Do we have the right to be forgotten? That's the big question nowadays, following this month’s landmark ruling by the EU Court of Justice ordering Google and other search engines to obey people who wish to delete embarrassing details about themselves from the Web.
The EU ruling caused a worldwide sensation and escalated the debate about privacy and the right to be forgotten in the digital age. It also prompted a deluge of requests by people – from convicted felons to paedophiles to politicians to ordinary Joes who did something embarrassing in their past and would prefer to have their humiliation permanently erased.
There are quite a few people in Israel too who might dearly love to see some humiliating moments gone, starting with:
The finance minister who couldn't
Merely trying to track down all of Finance Minister Yair Lapid's online floundering might lead some Google engineers to take their own lives. Testimonies that he smoked marijuana though he adamantly claims he never did; the time he wrote that the Greek philosopher Zeno lived in the 16th century - the list goes on. And on.
Odds are, the thing Lapid would most like to have forgotten right now is his promise made less than a year ago not to hike taxes or impose more budget cuts. With the Bank of Israel warning that Israel needs to makes cuts and raise taxes of 18 billion shekels to meet 2015’s deficit target, it seems Lapid might soon be terminally embarrassed.
The parliamentarian who made a fateful confession
If newbie parliamentarian Adi Kol could have anything of her digital self disappear, it would probably be the unfortunate opening to the Facebook post that destroyed her public image last March.
The story is this: Last July, Kol of the Yesh Atid party made a bold move: she violated coalition discipline and abstained from voting on the government’s “governability law”, against her party line. She was instantly punished by her party leader, Yair Lapid, but gained much goodwill among the public. Many saw her as a courageous politician willing to risk her career for her conscience, a rare bird in the murky opportunistic waters of Israeli politics.
Kol was forced to apologize for her disloyalty, but her humiliation only strengthened the public sympathy. That is, until March - when she posted an infamous Facebook status whose first line read: “Today I will vote for the governability law, even though I don’t agree with it, and certainly don’t think it will lead to better governability”.
In a text that has since been brutally parodied, Kol lamented that she must do something that is completely against her beliefs, all “for Yair Lapid. Not the finance minister. Not the leader. The man."
The public saw this as a cowardly, shameful surrender, and a desperate ploy to save her career. Come next elections, most probably, her political career will be over, and all because of one status with a terrible first line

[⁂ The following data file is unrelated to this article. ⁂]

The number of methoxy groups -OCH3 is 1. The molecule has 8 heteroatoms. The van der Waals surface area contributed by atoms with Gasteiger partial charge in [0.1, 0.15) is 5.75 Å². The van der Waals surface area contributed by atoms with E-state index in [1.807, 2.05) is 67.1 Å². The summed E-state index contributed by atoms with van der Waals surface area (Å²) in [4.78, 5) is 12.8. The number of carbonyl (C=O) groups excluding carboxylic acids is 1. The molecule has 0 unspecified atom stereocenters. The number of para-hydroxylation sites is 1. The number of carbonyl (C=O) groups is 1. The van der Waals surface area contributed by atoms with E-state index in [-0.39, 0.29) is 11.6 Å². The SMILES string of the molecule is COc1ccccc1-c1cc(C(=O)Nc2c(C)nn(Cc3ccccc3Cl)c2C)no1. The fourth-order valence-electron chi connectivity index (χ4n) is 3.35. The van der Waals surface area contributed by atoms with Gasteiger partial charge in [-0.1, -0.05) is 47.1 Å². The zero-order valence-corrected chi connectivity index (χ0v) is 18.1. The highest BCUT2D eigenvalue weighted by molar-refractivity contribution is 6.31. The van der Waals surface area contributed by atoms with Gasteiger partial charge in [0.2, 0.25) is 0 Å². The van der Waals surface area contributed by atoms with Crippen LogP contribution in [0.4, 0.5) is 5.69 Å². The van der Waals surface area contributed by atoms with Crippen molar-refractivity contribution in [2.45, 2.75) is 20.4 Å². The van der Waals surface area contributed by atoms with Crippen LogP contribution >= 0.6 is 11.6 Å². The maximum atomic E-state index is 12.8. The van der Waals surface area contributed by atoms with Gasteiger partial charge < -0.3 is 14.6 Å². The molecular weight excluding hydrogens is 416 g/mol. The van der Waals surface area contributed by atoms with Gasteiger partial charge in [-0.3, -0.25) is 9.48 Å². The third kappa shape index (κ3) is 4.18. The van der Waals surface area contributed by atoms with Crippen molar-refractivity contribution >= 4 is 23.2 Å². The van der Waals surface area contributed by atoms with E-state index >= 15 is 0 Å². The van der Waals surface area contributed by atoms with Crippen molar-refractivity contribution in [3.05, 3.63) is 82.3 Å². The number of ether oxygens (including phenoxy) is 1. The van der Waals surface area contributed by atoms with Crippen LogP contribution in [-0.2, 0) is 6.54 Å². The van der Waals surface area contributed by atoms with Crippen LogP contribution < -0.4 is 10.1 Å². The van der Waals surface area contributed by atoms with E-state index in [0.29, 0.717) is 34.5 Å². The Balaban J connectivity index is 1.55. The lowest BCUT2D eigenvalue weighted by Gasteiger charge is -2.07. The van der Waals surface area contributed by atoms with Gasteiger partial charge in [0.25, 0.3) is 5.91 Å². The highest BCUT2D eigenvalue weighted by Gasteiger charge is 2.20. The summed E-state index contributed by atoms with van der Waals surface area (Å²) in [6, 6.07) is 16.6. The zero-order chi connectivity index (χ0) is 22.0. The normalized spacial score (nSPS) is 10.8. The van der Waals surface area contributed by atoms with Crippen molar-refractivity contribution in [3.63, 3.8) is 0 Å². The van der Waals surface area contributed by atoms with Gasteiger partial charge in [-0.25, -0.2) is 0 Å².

Bibi and Sara: That house. And that soap. And that flight
Earlier this month, the government approved a plan to build a new residence for Israel’s prime minister, costing some NIS 650 million – that's about $185 million. Also, the government agreed to buy executive jets for the offices of both the prime minister and the president. Both plans were highly controversial, because it is, after all, a time of economic downturn.
What makes the whole thing entirely embarrassing was the resurfacing of a video from 2009 where Netanyahu, then head of the opposition, vehemently criticized a similar plan by then-prime minister Ehud Olmert.
In the video, a viral mega-hit in Israeli circles, Netanyahu laments: “At this time of economic crisis, how can they make this decision, to build a new residence for the prime minister at two-thirds of a billion shekels? We have deficits, we have needs…”.
Boy, if only the Netanyahus could delete that pesky video. And any picture showing That Dress that Sara wore for the Knesset’s inauguration. And that thing with the overblown travel expenses. And the soap. And the ice cream. And the scented candles.
A banker and a tycoon do lunch
Rakefet Russak-Aminoach, CEO of Bank Leumi and Israel’s foremost banker, would probably like Israelis to see her as a strong, maverick woman who became the youngest chief executive in the history of Israeli banking. But there's that old photo from 2010, showing her having a friendly lunch with now-disgraced former tycoon Nochi Dankner, back when she was head of Leumi's business division and he was Israel’s most powerful businessman (and still solvent).
That photo, buried in the archives of search engines and news sites after having elicited absolutely no response when it was taken, resurfaced in social networks last years when Russak-Aminoach decided, as head of Bank Leumi, to forgive Danker NIS 150 million worth of debts. As the media pounced and public howled, she had to backtrack.
The picture then followed her to a very contentious recent interview at Channel 2’s investigative television show Uvda on relationships between Israel’s tycoons and bankers. It continues to pop up at inconvenient times.
Truth be told, if someone wants to have his sins and embarrassment forgotten, he needn’t appeal to Google. All he needs is to pass away.
Death would lead to a maudlin flood of laudatory eulogies that washes away any trace of a person’s faults. Upon death, Israelis tend to forgive and forget: they forgave former prime minister Ariel Sharon for the First Lebanon War and his corruptions, and forgot at least some of actor and filmmaker Assi Dayan less-than-worthy artistic endeavors when he passed away this month.
Quite possibly, for some people, dying isn’t too high a price to be rid of their past.
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